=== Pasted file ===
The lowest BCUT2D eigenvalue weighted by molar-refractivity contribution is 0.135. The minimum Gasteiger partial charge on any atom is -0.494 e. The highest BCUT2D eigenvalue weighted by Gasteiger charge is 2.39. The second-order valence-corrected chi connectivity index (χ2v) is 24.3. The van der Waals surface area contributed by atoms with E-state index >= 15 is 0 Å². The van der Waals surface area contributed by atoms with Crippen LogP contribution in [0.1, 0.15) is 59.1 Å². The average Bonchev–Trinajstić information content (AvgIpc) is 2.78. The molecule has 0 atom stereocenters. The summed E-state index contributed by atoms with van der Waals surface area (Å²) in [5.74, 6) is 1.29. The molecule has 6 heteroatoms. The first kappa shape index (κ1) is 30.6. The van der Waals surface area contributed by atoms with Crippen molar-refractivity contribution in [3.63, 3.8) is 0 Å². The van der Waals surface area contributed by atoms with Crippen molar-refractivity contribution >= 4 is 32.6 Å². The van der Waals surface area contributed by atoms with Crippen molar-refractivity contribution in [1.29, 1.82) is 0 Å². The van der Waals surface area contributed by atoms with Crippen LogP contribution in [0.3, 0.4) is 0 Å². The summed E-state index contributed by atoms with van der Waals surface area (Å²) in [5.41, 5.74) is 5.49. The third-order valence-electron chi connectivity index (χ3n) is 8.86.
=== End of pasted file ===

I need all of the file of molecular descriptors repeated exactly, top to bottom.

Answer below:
The lowest BCUT2D eigenvalue weighted by molar-refractivity contribution is 0.135. The minimum Gasteiger partial charge on any atom is -0.494 e. The highest BCUT2D eigenvalue weighted by Gasteiger charge is 2.39. The second-order valence-corrected chi connectivity index (χ2v) is 24.3. The van der Waals surface area contributed by atoms with E-state index >= 15 is 0 Å². The van der Waals surface area contributed by atoms with Crippen LogP contribution in [0.1, 0.15) is 59.1 Å². The average Bonchev–Trinajstić information content (AvgIpc) is 2.78. The molecule has 0 atom stereocenters. The summed E-state index contributed by atoms with van der Waals surface area (Å²) in [5.74, 6) is 1.29. The molecule has 6 heteroatoms. The first kappa shape index (κ1) is 30.6. The van der Waals surface area contributed by atoms with Crippen molar-refractivity contribution in [3.63, 3.8) is 0 Å². The van der Waals surface area contributed by atoms with Crippen molar-refractivity contribution >= 4 is 32.6 Å². The van der Waals surface area contributed by atoms with Crippen molar-refractivity contribution in [1.29, 1.82) is 0 Å². The van der Waals surface area contributed by atoms with Crippen LogP contribution in [0.3, 0.4) is 0 Å². The summed E-state index contributed by atoms with van der Waals surface area (Å²) in [5.41, 5.74) is 5.49. The third-order valence-electron chi connectivity index (χ3n) is 8.86.